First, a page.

Warren, Z-B soccer teams accomplish important goal
By Bryan Bonato For Sun-Times Media September 15, 2013 4:30PM
Players from both teams and members of the Ahonen family are on the field together for the national anthem. | SUBMITTED PHOTO
SOCCER FOR SCLERODERMA
Scleroderma is a complex autoimmune disease that can affect the skin and internal organs, causing tissue to harden and inhibiting proper function. No one treatment has been proven to reliably halt or reverse the effects, and patients with affected organs may require transplants.
Steve Ahonen, the father of Warren High soccer coach Jason Ahonen, received a double lung transplant in the summer of 2012. He followed the Blue Devils’ magical state championship season via video over the internet while he recovered last fall, and was more than well enough to attend Tuesday’s game.
Proceeds from admission, a 50/50 raffle, and a “goal bucket” passed around after each of Warren’s three goals is heading to the Scleroderma Foundation. Estimated attendance for the evening was 350.
Warren 3, Zion-Benton 0 — Goals by Mikey Pliskat (15th minute), Mikey Cain (42nd) and Jack McKearnan (58th). Zion was dangerous to start the game, and for a stretch following Warren’s first goal, but ultimately the Blue Devils outshot the Zee-Bees 12-1. Junior keeper R.J. Hill earned his fourth shutout of the season in the victory.
Updated: September 16, 2013 4:48AM
In this corner of the state, Warren and Zion-Benton are thought of as neighborhood rivals in high school sports.
But last week, the soccer programs at the two schools and members of the community teamed up for a very special fundraising evening that will be remembered by players, coaches and fans from both sides for a long time.
The event was the second annual game to support the Scleroderma Foundation, a contest held because the father of Warren coach Jason Ahonen has been affected by the disease.
Scleroderma is a disease that can affect the skin and internal organs, causing tissue to harden and inhibiting proper function. No one treatment has been proven to reliably halt or reverse the effects, and patients with affected organs may require transplants.
Which is where Steven Ahonen comes in. A longtime area resident with ties to both Warren and Zion-Benton, he received a double lung transplant in the summer of 2012, and the inaugural fundraising game for the Foundation was held between these two schools last fall.
Steve followed the Blue Devils’ magical state championship season via video over the internet while he recovered last fall, and was more than well enough to attend Tuesday’s game, which Warren won 3-0.
“I’m fantastic. I’m very grateful,” Steve said. “Last year, I watched the game (between Warren and Zion-Benton) via Skype, that my daughter-in-law Cyranda, Jason’s wife, provided. It was great to see it, but to be here is unbelievable.”
Jason was pretty much overwhelmed to have his entire family on the pitch for the evening and was beyond grateful for the big turnout.
“In the grand scheme of things, we’re very fortunate here to be where we are. I think this event helps bring awareness to, and appreciation for, the things we have in life,” Jason said. “Seeing what my dad went through the last 10 years with his disease, and seeing him here now, I’m just amazed at how something like donating one’s organs can have such a positive impact on so many lives.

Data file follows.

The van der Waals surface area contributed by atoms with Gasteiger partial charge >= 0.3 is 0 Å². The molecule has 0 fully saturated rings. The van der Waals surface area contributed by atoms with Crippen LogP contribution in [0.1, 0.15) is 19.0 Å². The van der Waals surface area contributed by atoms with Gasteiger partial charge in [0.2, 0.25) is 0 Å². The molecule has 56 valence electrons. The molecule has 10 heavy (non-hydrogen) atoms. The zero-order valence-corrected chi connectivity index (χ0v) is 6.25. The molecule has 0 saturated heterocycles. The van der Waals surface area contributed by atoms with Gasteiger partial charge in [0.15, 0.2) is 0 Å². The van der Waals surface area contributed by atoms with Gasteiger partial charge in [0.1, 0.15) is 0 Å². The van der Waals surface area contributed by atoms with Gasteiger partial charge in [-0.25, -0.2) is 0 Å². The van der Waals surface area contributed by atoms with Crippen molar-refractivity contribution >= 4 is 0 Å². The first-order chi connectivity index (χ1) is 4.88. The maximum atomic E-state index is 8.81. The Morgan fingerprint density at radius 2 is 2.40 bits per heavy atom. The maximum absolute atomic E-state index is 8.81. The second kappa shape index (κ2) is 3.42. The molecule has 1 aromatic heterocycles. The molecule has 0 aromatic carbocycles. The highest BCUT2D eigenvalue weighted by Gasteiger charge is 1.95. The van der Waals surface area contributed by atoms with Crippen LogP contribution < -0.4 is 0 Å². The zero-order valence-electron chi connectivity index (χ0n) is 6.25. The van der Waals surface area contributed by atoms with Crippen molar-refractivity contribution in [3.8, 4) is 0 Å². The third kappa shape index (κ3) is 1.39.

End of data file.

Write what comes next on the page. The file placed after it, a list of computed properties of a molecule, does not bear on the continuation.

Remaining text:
“If we can raise awareness about the need for organ donations, and raise money for research and support for scleroderma patients, I think that’s great. Especially when it’s something that has impacted my family, and the family of one of my players, it’s great to be able to help. It’s absolutely a win-win.
“It’s nice for the boys to finally meet my dad and be able to put a face to the name and the reason we do this.”
The player the coach was referring to was Lucas Geib, a sophomore whose aunt suffers from scleroderma. He did not score on Tuesday, but he was part of an offensive attack that generated 12 shots on net.
“I think it’s great that we were able to use soccer to help raise money for this foundation,” he said.
Also thrilled to participate was Zion-Benton coach Cliff Pontillo.
“I’ve known the Ahonen family for over 15 years. I coached Aaron and Eric (Jason’s younger brothers) at Zion-Benton, and Jason started off coaching for me. The relationship I have with the Ahonen family transcends whatever happens on the soccer field,” Pontillo said.
And Zion really was a perfect partner for the event.
“I have so many ties with both schools,” said Steve Ahonen. “My connection with Zion-Benton goes back to my father-in-law Bob Becker, who was a teacher at Zion-Benton for many years. My wife graduated from Zion-Benton, and all three of my boys graduated from and played varsity soccer for Zion-Benton.
“I go back with Cliff all the way to the kids playing AYSO soccer when they were young. And of course, here at Warren, Jason is coaching the team that won state in 2012, and my son Aaron is coaching the freshman.
“I couldn’t imagine a better matchup for a game to raise awareness and money for scleroderma.”
“To get the community out here to raise money and promote the need for (organ) donations, the boys do me proud. I think it helps tremendously. Scleroderma is still a relatively unknown disease, and I don’t think people realize that there are people out there in need, and how much of a difference they can make by donating.”